I don't like the Doctor as the only person who can save the world argument today. He can't be everywhere and I think it's more important people can learn from him and sort it out themselves afterwards given the Dr pops off never to be seen again in most adventures.

Cute 1960's daleks have taste:)
Jan. 5th, 2014 03:00 pm (UTC)
1960s Daleks (cute or otherwise!) are best. They're another thing that are too powerful in the new series. I miss people wrestling with Daleks, and Barbara mowing them down in a big truck, and the TARDIS team slapping mud on their eyes, and then subduing them with a big cloak. Too powerful basically = boring.
Jan. 6th, 2014 12:15 pm (UTC)
I think they like making flying dalek graphics too much;)
Jan. 5th, 2014 07:38 pm (UTC)
I miss the old daleks so much. What am I saying, I miss everything that the new series is sadly lacking in these days and the old series had.
Jan. 5th, 2014 10:36 pm (UTC)
Yes. I mean, I don't completely dislike New Who obviously, or I wouldn't watch it, but there's so much that I would like to change! I can't complain that the old series was devoid of mistakes, because of course it wasn't, and even my favourite eras of the show's history sometimes make me cringe (terrible attempts at comedy in the Pertwee era, questionable directorial/stylistic choices in the Davison era, etc). The new series just seems endlessly over the top though. It certainly seems popular, so I'm quite prepared to admit that I'm in the minority! I just wish that some things would change.
Jan. 5th, 2014 10:41 pm (UTC)
I enjoyed the new series before Moffat took over. I absolutely hated what he did with all the misogyny and annoying hitting of the reset button on absolutely everything. Now I basically never watch it unless there's a special like the 50th or a new Doctor..I do kind of want to see twelve properly so I plan to watch an episode or two. But, old!who is what I really love.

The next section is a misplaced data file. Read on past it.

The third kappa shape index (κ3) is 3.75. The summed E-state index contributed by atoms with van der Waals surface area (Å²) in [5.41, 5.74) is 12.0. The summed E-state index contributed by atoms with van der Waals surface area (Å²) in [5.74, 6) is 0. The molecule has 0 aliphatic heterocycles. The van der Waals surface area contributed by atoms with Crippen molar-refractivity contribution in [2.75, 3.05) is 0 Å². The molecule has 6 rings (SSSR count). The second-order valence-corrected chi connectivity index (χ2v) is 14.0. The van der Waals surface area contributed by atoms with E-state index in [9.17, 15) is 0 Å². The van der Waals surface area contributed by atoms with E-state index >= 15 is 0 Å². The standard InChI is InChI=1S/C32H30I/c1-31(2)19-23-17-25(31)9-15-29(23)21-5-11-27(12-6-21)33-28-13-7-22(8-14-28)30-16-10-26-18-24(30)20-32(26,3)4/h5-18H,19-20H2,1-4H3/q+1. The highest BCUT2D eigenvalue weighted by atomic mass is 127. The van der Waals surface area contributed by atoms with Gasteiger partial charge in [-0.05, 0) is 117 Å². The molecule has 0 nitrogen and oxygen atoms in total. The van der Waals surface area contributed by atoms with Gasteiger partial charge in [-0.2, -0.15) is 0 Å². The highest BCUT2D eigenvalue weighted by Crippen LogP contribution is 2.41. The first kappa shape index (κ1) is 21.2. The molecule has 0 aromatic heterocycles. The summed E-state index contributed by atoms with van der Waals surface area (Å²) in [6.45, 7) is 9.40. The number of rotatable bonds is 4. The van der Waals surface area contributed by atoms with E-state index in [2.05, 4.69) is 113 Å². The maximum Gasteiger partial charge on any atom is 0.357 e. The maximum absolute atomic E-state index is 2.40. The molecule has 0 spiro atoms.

Jan. 6th, 2014 04:15 am (UTC)
I much prefer Moffat to RTD. You're not the first person I've seen accuse him of misogyny, but I can't say as I've noticed any sign of that myself. Different perspectives, I suppose. I've become very fond of Eleven, too, whilst Ten frequently made me want to throw things at the television! But even when I'm enjoying it, there's a sense of something missing, and it's not usually hard to figure out what that is. I did love the anniversary episode, though.

As for the Moff hitting a reset button, in terms of the Time War I couldn't be happier. I loathe the destroyed Gallifrey plot! Is it really a reset button though? He was very careful to see that nothing was changed.
Jan. 6th, 2014 04:22 am (UTC)
Ah, I see. Yeah, I've noticed there seems to be a split where RTD and Ten fans seems to go together whereas Eleven fans tend to like Moffat. Personally I was a huge fan of both Nine and Ten and despite several tries I never took to Eleven. But, yeah, I agree that there's something missing.

Well, in all fairness RTD sort of did the same thing with the daleks..saying they were gone at least twice and then bringing them back, and I didn't like that either. Idk, I always found Gallifrey a little..odd? so I didn't mind so much it being gone. I just think it's sort of strange to have Nine and Ten's eras be so much about it and now change everything. I'm looking forward to Twelve, though, regardless.
Jan. 6th, 2014 03:51 pm (UTC)
Nine's and Ten's eras did revolve around the loss of Gallifrey a lot yes, which is a good reason to bring it back. :p I hated all that Lonely God nonsense. Enough angst, let's get to the adventuring. You're far from the only person I've seen objecting to the Gallifrey plot being changed though. Seems to have struck a chord with a lot of people.
Jan. 6th, 2014 05:29 am (UTC)
The main things I remember from this story are that a) the weird eyebrows on the alien revolutionary boys made them look like they had dead caterpillars glued to their foreheads-

-and b) that the writer missed a golden opportunity for a great one-liner when Ian is going to get the Doctor out of that carbonite stuff they're putting him in, and he's prodded the baddie at gun point into reversing it and says 'no funny stuff' or something, and the baddie sneers 'you can't rush science' or such like. But after the perfect set up, they failed to put in the obvious comeback for a science teacher, where Ian should have coolly retorted: "DON'T LECTURE ME ABOUT SCIENCE." C'mon, lookin' all sexy in his secret agent outfit with his ray-gun and pissed-off action hero scowl? It would have made the whole episode!! LOL